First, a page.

Resurrection Bay
Page 4

 Neal Shusterman

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“Don’t worry,” said Rav, “I’ll get fresh batteries.”
“It’s probably the bulb!” I called after him, but he was already gone.
I was alone now in the dark . . . but I had the eerie sense that I wasn’t alone at all. There was some light coming down between the slits from the porch—not enough really to see by, but enough to catch faint glimpses of things. For a second, I thought I heard breathing, and then something moved just a few feet away from me. Something big!
I panicked. I knew there were all kinds of wild animals in this area. Wolves and wild dogs. An angry raccoon could rip your eye out. A frightened bear cub could tear you to shreds.
I scurried away, painfully slamming my head against a crossbeam on the way. In my panic, I had lost my sense of direction and came up against the house instead of the yard. I turned again but banged up against a post—and now I could feel a presence very, very close to me.
Terrified of the dark and of the nature of this thing I couldn’t see, I desperately tapped my flashlight once, twice; and then on the third time, I must have hit it just right, because it came on—
—shining right into the face of the creature.
I yelped and leaped back against the wall of the house but held tight onto that flashlight, afraid to drop it again. Afraid of being left alone in the darkness with the thing.
Then I realized this wasn’t a thing at all. It was a person. A woman. Her clothes were tattered, her hair was matted, and her skin was so pale, it was almost white. But that wasn’t the worst of it. The worst was her eyes. They were a deep, deep blue. A shade of blue that somehow seemed even darker than black.
And she was wearing my charm bracelet.
I was so shocked, so freaked out, all I could say was, “That’s mine. . . .”
She slowly turned her head to look at her wrist, then took off the bracelet, dropping it in front of me.
“Wakeful,” she said.
“Awake. Can’t sleep. Wakeful.” She tilted her head oddly, and her neck let out a sound like crackers crunching in your hand. “Don’t I know you?” she asked.
I shook my head, even though I knew I had seen her somewhere before. I was sure of it.
“Yes,” she said. “Yes, I do know you!”
Then one of those god-awful, enormous, should-be-dead-by-now spiders came webbing down from the crossbeam up above, landing right on her cheek . . .
. . . and the moment it touched her face, the spider frosted up and froze solid. It fell to the ground with a clink, like an eight-legged piece of glass.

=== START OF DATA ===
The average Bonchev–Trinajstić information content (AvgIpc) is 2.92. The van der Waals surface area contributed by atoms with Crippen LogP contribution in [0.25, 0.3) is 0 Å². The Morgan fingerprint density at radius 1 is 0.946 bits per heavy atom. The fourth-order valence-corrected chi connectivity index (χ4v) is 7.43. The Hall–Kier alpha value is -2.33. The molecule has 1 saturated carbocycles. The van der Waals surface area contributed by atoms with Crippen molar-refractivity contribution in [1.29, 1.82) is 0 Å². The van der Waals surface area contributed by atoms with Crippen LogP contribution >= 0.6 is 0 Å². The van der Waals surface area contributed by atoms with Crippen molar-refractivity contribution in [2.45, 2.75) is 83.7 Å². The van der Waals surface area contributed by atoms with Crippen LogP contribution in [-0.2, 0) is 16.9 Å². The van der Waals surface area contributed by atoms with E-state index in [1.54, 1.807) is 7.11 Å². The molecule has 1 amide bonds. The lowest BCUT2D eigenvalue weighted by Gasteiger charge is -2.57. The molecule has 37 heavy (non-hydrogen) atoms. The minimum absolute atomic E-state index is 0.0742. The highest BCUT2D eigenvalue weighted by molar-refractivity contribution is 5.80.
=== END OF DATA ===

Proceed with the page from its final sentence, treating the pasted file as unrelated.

I screamed and bolted as fast as I could, dropping the flashlight along the way. I stumbled in the darkness until finally I came out from underneath the porch. I raced up the porch steps, just as my dad, Mr. Carnegie, and Rav burst out of the house, having heard my scream.
“What is it, honey? What’s wrong?”
“You see an animal or something?” asked Rav.
I couldn’t catch my breath. “No, not an animal.” I let them help me inside. My head was spinning.
“I saw . . . I saw . . .”
I sat down—no—I collapsed in a kitchen chair.
“Anika, you’re bleeding!” My father grabbed a towel and touched it to my bloody forehead.
“What did you see, Anika?” Rav asked.
I grabbed the newspaper from the table and pointed to the picture on the front page. The newlydead couple. The smiling woman in the picture. “Her!” I told them. “I saw her.”
Stunned silence. No one knew what to say. Then a neighbor came bounding in.
“Did you hear? Did you hear?” he shouted, completely oblivious to what was going on around him. “The glacier’s changed direction!”
“Glaciers don’t change direction,” said Rav’s father.
“This one did. It’s not heading toward the center of town anymore. It’s just gonna catch the edge. Now they’re saying it’s just gonna take out Dunbar Street and everything west of it.”
“That’s . . . great,” said Rav’s dad, still a little bit rattled by what I had just told them. “There’s nothing west of Dunbar Street but old warehouses.”
I shook my head.
“You’re wrong,” I told Mr. Carnegie. “There’s something else west of Dunbar Street.”
“What?” asked Rav.
I swallowed, feeling that chill of the glacier slide down my throat, making my stomach seize into a knot. “The cemetery.”
On Thursday, at about two thirty in the morning, Exit Glacier, having plowed through the forest before it, gouged its way through the fence of Seward Memorial Cemetery. It took down headstone after headstone. It tore apart what few marble mausoleums stood there. They fell like houses of cards. The wall of ice churned up the hallowed ground, and then when the entire cemetery was under the massive sheet of ice . . . the glacier stopped.
Just as quickly and mysteriously as it had begun, the forward surge ended. Most people agreed that it was some kind of miracle. I wasn’t so sure.
In the morning, Rav and I ditched school. I think half our school ditched so they could join the crowds standing in front of what used to be the town graveyard, getting only as close as police would allow. Mostly, our friends and neighbors were hoping for a moment of TV fame; with all the reporters there, chances were good that some of them would be interviewed.
Rav and I didn’t crowd the barricade like the others because we were there for a different reason. Instead, we climbed to the top of an abandoned work shed, where we could have a better view of the whole face of the glacier, and we waited.